We also introduced innovative approaches to technology, utilising combinations of sensors to monitor environmental hazards such as smoke or carbon monoxide monitors, devices to prompt people to eat and drink, seizure mats to detect seizures in people suffering from epilepsy and much more. These innovations were instrumental in opening up care technology services to new groups, including young people with complex needs and older people with emerging memory and cognition needs.
The service we developed proved resilient and flexible. During 2020, when the COVID-19 pandemic was at its height, many vulnerable residents were isolating. Care technology solutions provided the ideal way to support these residents when it was dangerous for a carer or care technology assessor to enter their homes, for example using self-install kits. We successfully handled the surge in demand for services at this time, particularly for older people being discharged from hospital.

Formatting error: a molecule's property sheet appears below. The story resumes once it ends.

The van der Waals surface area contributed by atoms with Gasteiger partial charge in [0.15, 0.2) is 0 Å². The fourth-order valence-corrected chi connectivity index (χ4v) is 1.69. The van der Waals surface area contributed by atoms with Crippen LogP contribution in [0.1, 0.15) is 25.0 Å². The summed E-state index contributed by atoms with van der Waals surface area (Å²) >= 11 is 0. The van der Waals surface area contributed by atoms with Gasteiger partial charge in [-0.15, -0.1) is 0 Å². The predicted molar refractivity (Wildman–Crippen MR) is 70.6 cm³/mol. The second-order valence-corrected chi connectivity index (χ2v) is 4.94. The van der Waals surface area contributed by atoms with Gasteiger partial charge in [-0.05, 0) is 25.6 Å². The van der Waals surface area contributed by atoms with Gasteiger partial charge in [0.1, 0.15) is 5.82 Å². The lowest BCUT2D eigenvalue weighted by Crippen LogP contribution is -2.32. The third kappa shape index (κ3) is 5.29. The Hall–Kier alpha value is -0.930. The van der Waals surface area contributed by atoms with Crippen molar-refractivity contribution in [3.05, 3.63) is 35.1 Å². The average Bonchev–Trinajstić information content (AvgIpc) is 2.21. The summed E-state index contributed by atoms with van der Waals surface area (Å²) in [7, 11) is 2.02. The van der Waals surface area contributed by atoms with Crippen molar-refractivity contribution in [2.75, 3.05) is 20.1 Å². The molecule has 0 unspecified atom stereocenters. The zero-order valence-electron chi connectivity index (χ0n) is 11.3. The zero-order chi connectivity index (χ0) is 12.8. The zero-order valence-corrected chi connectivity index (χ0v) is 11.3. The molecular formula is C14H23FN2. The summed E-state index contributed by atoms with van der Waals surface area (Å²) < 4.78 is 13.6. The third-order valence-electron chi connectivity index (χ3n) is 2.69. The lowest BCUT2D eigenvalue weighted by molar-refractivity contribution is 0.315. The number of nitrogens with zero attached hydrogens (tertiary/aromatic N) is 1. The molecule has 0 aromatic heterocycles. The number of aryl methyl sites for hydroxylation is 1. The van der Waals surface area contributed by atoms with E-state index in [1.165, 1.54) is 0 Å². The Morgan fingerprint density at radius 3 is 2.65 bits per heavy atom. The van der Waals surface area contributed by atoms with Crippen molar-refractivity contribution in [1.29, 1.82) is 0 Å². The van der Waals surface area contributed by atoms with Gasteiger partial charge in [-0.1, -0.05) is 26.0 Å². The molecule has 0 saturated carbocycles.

Brilliant benefits for everyone
Over three years, PA's work had a transformational impact on the lives of 2,800 vulnerable people – helping keep them safe in their own homes and making things easier for the spouses, partners and family members supporting them.
During this period, our 24/7 monitoring centre resolved more than 90,000 alarm activations. By providing reassurance or contacting family or neighbours to help, we reduced demand on health resources by eliminating the need for ambulance attendances. Similarly, by completing 100 per cent of urgent installations within 48 hours, we facilitated safe and rapid discharge from hospital for more than 300 people.
Users praised the quality of our service. In surveys, 99 per cent say they would recommend the Argenti telecare service to someone else. Social care professionals were impressed too, with 96 per cent reporting that Argenti are 'good or very good at achieving the desired outcomes'.
We succeeded in driving a shift in culture so that care technology is now embedded at the forefront of the Council's social care offer. Better understanding of how care technology can transform lives means referral rates have grown by more than 150 per cent. By the end of the pathfinder, the service was receiving around 120 referrals a month, up from a handful each month when we began.
At the start, the Council had targeted benefits of £3.4 million from the new service delivery model. Over three years we delivered gross benefits of £6.7 million by enabling the Council to avoid costlier forms of care.